Evidence suggests mankind may not have abandoned a fish diet so soon after advent of farming. Coastal pots showed traces of seafood, while inland pots showed freshwater fish remnants.
Humans may have undergone a gradual rather than an abrupt transition from fishing, hunting and gathering to farming, according to a new study of ancient pottery. Researchers at the University of York and the University of Bradford analysed cooking residues preserved in 133 ceramic vessels from the Western Baltic regions of Northern Europe to establish whether these residues were from terrestrial, marine or freshwater organisms.
The research led by Oliver Craig (York) and Carl Heron (Bradford) included an international team of archaeologists from The Heritage Agency of Denmark, The National Museum of Denmark, Moesgård Museum (Denmark), Christian-Albrechts-Universität, Kiel (Germany) and the Archäologisches Landesmuseum, Schleswig (Germany).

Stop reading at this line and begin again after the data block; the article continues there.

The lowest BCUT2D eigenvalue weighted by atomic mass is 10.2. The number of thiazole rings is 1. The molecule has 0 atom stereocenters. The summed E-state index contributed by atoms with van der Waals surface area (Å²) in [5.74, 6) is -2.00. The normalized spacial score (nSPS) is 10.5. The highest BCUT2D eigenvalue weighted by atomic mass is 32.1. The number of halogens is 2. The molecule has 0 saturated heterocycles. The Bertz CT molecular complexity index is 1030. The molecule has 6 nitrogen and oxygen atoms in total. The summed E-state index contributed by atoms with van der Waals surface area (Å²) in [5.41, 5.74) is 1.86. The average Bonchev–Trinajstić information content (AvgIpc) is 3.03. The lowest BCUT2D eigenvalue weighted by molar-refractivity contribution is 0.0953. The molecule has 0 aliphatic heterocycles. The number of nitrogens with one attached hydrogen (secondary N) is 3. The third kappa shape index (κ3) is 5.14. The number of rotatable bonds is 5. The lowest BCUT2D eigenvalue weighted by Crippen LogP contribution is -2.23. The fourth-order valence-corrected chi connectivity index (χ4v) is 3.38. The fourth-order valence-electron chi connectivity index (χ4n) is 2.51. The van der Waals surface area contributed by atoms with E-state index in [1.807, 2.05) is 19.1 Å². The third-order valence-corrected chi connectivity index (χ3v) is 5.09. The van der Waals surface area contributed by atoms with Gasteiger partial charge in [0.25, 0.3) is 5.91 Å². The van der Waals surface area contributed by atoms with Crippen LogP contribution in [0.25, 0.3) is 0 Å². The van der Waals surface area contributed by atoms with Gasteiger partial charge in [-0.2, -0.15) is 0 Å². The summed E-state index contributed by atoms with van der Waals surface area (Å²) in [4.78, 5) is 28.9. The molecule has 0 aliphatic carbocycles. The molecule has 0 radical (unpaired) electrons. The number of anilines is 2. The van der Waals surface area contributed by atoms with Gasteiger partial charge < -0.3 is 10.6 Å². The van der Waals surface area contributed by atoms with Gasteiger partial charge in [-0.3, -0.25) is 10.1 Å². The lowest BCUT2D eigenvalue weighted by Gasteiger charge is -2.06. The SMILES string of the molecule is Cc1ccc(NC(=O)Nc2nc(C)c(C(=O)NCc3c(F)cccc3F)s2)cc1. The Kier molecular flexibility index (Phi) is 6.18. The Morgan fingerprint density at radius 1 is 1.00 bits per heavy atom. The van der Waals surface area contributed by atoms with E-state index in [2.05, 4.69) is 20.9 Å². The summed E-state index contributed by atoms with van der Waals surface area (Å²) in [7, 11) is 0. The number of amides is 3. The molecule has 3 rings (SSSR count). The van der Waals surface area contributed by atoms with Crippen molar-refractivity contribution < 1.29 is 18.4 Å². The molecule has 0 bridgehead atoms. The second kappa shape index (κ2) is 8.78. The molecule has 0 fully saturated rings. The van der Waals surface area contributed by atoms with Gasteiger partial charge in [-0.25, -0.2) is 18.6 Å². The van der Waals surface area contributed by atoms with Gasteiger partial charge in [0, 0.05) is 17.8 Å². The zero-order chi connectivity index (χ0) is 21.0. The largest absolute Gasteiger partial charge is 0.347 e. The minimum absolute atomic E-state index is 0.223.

The project team studied ceramic pots from 15 sites dating to around 4,000 BC– the time when the first evidence of domesticated animals and plants was found in the region. The research, which was funded by the Arts and Humanities Research Council, is published online in the latest edition of the Proceedings of the National Academy of Sciences (PNAS).